Faheem the OP named his class "Singleton" –  Giszmo May 9 '13 at 14:21

http://stackoverflow.com/questions/1296311/bruce-eckels-code-snippet-from-design-pattern-im-confused-on-how-it-works

class Borg:
  _shared_state = {}
  def __init__(self):
    self.__dict__ = self._shared_state

class MySingleton(Borg):
  def __init__(self, arg):
    Borg.__init__(self)
    self.val = arg
  def __str__(self): return self.val

x = MySingleton('sausage')
print x
y = MySingleton('eggs')
print y
z = MySingleton('spam')
print z
print x
print y
print ´x´
print ´y´
print ´z´
output = '''
sausage
eggs
spam
spam
spam
<__main__. MySingleton instance at 0079EF2C>
<__main__. MySingleton instance at 0079E10C>
<__main__. MySingleton instance at 00798F9C>
'''
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+1 for this reference. In particular, see this answer: stackoverflow.com/questions/1296311/… –  Daniel Pryden Sep 1 '09 at 18:22

From Singleton Pattern (Python):

class Singleton(type):
    def __init__(self, name, bases, dict):
        super(Singleton, self).__init__(name, bases, dict)
        self.instance = None

    def __call__(self, *args, **kw):
        if self.instance is None:
            self.instance = super(Singleton, self).__call__(*args, **kw)

        return self.instance

class MyClass(object):
    __metaclass__ = Singleton

print MyClass()
print MyClass()
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why does you Singleton inherit "type"? What is type? Why not object? –  Alcott Sep 20 '11 at 1:26
    
This way of implementing Singleton calls init twice, which caused me a lot of headache, overriding modified variables back to the original initializations. –  madCode Jul 17 '13 at 21:12
self = _instance

This wont do what you are expecting it to do. Read about how Python treats names.

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This is about the most basic Singleton you can make. It uses a class method to check whether the singleton has been created and makes a new one if it hasn't. There are more advanced ways of going about this, such as overriding the __new__ method.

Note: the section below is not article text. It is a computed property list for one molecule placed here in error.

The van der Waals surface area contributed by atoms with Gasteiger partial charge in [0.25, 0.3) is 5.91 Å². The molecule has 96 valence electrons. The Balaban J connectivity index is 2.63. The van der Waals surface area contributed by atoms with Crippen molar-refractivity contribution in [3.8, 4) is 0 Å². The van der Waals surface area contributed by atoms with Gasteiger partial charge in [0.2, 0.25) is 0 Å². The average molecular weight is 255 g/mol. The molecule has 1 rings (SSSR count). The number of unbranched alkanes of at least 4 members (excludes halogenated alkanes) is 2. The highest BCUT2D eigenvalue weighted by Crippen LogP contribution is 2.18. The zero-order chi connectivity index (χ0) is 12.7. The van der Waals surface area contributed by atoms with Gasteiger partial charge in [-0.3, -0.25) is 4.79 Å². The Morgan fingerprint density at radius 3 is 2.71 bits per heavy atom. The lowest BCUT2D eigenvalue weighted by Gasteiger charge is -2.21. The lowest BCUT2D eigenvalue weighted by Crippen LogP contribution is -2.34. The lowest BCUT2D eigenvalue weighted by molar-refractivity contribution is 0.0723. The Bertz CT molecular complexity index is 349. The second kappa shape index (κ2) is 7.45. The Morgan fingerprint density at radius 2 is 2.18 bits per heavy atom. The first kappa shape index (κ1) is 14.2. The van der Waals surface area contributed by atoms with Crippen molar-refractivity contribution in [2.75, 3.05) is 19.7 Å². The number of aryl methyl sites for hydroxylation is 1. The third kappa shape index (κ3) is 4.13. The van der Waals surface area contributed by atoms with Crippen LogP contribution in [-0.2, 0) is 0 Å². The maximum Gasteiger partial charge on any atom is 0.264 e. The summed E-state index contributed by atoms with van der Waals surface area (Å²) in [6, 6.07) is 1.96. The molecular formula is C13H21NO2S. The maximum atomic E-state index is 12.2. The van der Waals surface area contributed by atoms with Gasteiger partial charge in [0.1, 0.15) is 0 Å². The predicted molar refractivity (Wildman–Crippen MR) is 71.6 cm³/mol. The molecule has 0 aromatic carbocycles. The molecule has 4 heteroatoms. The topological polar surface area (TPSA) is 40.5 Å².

class Singleton:
    instance = None

    @classmethod
    def get(cls):
        if cls.instance is None:
            cls.instance = cls()
        return cls.instance

    def __init__(self):
        self.x = 5       # or whatever you want to do

sing = Singleton.get()
print sing.x  # prints 5

As for why your code fails, there are several reasons. First, by the time __init__ is called, a new object has already been created, defeating the purpose of the singleton pattern. Second, when you say self = __instance, that simply resets the local variable self; this would be akin to saying

def f(x):
  x = 7    # changes the value of our local variable

y = 5
f(y)
print y   # this is still 5

Since variables in Python are passed by value and not reference, you can't say self = blah and have it be meaningful in the way you want. The above Singleton class is more what you want, unless you want to get fancy and look into overriding the __new__ operator.

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1  
they are passed by sharing and not by reference, value: effbot.org/zone/call-by-object.htm. –  Joschua Dec 8 '09 at 19:35